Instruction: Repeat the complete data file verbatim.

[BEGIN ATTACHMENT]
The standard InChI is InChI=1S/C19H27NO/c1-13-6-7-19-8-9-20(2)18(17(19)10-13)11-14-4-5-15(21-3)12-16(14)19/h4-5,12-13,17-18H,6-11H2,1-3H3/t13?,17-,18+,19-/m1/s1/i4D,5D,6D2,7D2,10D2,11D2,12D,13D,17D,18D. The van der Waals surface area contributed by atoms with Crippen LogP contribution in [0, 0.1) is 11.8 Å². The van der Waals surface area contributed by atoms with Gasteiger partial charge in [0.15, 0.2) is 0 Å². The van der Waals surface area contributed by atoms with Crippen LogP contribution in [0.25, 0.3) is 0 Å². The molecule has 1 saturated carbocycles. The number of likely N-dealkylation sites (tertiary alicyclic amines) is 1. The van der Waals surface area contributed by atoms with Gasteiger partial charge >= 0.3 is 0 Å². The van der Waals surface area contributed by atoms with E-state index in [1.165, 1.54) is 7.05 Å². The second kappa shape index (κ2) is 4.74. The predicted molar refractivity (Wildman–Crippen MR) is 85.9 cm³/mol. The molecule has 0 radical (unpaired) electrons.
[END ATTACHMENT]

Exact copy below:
The standard InChI is InChI=1S/C19H27NO/c1-13-6-7-19-8-9-20(2)18(17(19)10-13)11-14-4-5-15(21-3)12-16(14)19/h4-5,12-13,17-18H,6-11H2,1-3H3/t13?,17-,18+,19-/m1/s1/i4D,5D,6D2,7D2,10D2,11D2,12D,13D,17D,18D. The van der Waals surface area contributed by atoms with Crippen LogP contribution in [0, 0.1) is 11.8 Å². The van der Waals surface area contributed by atoms with Gasteiger partial charge in [0.15, 0.2) is 0 Å². The van der Waals surface area contributed by atoms with Crippen LogP contribution in [0.25, 0.3) is 0 Å². The molecule has 1 saturated carbocycles. The number of likely N-dealkylation sites (tertiary alicyclic amines) is 1. The van der Waals surface area contributed by atoms with Gasteiger partial charge >= 0.3 is 0 Å². The van der Waals surface area contributed by atoms with E-state index in [1.165, 1.54) is 7.05 Å². The second kappa shape index (κ2) is 4.74. The predicted molar refractivity (Wildman–Crippen MR) is 85.9 cm³/mol. The molecule has 0 radical (unpaired) electrons.